Offer stock options based on engagement, responsibilities & company stage

Photo: Nadir sYzYgY/Unsplash

As a mentor or advisor to many early-stage startups, I’m often asked, “How much am I supposed to pay you?”

I’m glad you asked since most startups assume I’m happy to spend all my time helping them for free. And the truth is, for occasional advice and guidance, I don’t expect compensation beyond the satisfaction of seeing a startup moving in the right direction. So please stroke my ego every once in a while and make me feel like a hero. Let me know you’re using my advice, so I feel like my time is well-spent. …


Hard-tech startups need to choose a business model early

Do You Want to Invent Technologies or Sell Products? Photo by ThisisEngineering RAEng on Unsplash

When I built my first startup long ago, we invented a technology to make applications run faster over the internet. But we were a small team of engineers and coders and the idea of manufacturing and selling network infrastructure to compete with giants like Cisco looked daunting.

So we thought that if we could license the technology to Cisco and all its competitors, that would be so much easier. We could focus on building the technology and everyone could include it in their routers.

When we approached potential partners, most of them were excited. But when we discussed license fees…


Founders are Working for Equity But Equity Can’t Pay the Mortgage

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A common question founders are faced with is how much to pay themselves. On one hand, they need to pay rent and other bills. But the more they pay themselves, the sooner they’ll need to raise more funding. And if they pay themselves too much, it’s a red flag for investors. So what is a suitable salary?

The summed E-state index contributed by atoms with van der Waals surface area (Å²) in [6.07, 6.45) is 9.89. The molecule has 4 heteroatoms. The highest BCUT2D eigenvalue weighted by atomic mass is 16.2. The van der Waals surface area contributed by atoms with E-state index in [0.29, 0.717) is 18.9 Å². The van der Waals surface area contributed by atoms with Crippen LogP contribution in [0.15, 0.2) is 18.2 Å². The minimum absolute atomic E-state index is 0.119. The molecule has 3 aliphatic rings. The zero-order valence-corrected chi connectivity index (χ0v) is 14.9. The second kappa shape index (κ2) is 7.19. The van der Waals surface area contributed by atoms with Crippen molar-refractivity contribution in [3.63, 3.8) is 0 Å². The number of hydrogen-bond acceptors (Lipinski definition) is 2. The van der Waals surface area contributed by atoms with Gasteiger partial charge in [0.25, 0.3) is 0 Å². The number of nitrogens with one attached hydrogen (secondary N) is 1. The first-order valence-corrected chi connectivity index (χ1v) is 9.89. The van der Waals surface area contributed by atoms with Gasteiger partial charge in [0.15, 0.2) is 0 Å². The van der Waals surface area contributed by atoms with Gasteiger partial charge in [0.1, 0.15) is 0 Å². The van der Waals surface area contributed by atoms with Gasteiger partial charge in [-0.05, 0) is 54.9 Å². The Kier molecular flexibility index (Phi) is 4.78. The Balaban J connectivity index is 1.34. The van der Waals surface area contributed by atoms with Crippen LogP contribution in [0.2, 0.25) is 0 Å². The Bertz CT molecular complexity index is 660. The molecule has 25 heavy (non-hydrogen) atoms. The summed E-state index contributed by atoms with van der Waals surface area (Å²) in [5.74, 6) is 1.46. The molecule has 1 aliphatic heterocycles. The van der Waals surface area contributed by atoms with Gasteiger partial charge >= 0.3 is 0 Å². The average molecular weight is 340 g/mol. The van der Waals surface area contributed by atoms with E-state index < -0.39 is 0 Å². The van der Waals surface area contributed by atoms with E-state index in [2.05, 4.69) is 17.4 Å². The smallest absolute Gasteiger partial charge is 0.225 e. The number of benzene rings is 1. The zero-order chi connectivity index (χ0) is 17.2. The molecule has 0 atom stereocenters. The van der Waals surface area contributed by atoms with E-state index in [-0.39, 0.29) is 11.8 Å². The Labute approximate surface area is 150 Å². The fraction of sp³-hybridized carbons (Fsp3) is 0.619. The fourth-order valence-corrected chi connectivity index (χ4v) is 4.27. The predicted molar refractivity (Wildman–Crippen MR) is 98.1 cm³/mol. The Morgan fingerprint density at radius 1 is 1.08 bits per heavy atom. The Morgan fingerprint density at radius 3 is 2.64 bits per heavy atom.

There’s no one right answer to what founders’ salaries should be, but there are many wrong ones that limit the company’s financial runway or turn off potential investors.

It depends on the stage of the company and on the financial situation of the…


Faster Exits Lead to More Funding at Higher Valuations in Early Rounds

SPACs Offer a One Way Street to Riches for Early Stage Investors. Photo by Uwe Conrad on Unsplash

Since last year, SPACs (special purpose acquisition companies) have accounted for the majority of IPOs on the stock market. This SPAC craze is now transforming angel and venture capital investing, making it easier for early stage startups to raise money at higher valuations.

To start, it’s important to keep in mind a unique condition of startup investing — whether by SAFE, convertible note, or equity, an investment in a startup can’t be sold, redeemed, or traded until the company is either acquired or makes its stock publicly traded…


The Presentation Deck vs. the Sending Deck

Photo by Campaign Creators on Unsplash

“It was the best of time, it was the worst of times…” shouldn’t be the first slide of your pitch deck (unless you’re pitching a new publishing venture.) It’s great literature, but too many words for your deck. It’s thought provoking rather than intuitive.

Dickens was famously wordy in his writing and his stories were read over months. You only have 1 minute to convey your story so every slide in your pitch deck needs to be concise and on-point.

Most early-stage pitch decks are far, far, far too wordy and missing needed information. …


You’ve Heard all the B.S. Reasons — Here’s the One that Matters

Photo by Roland Samuel on Unsplash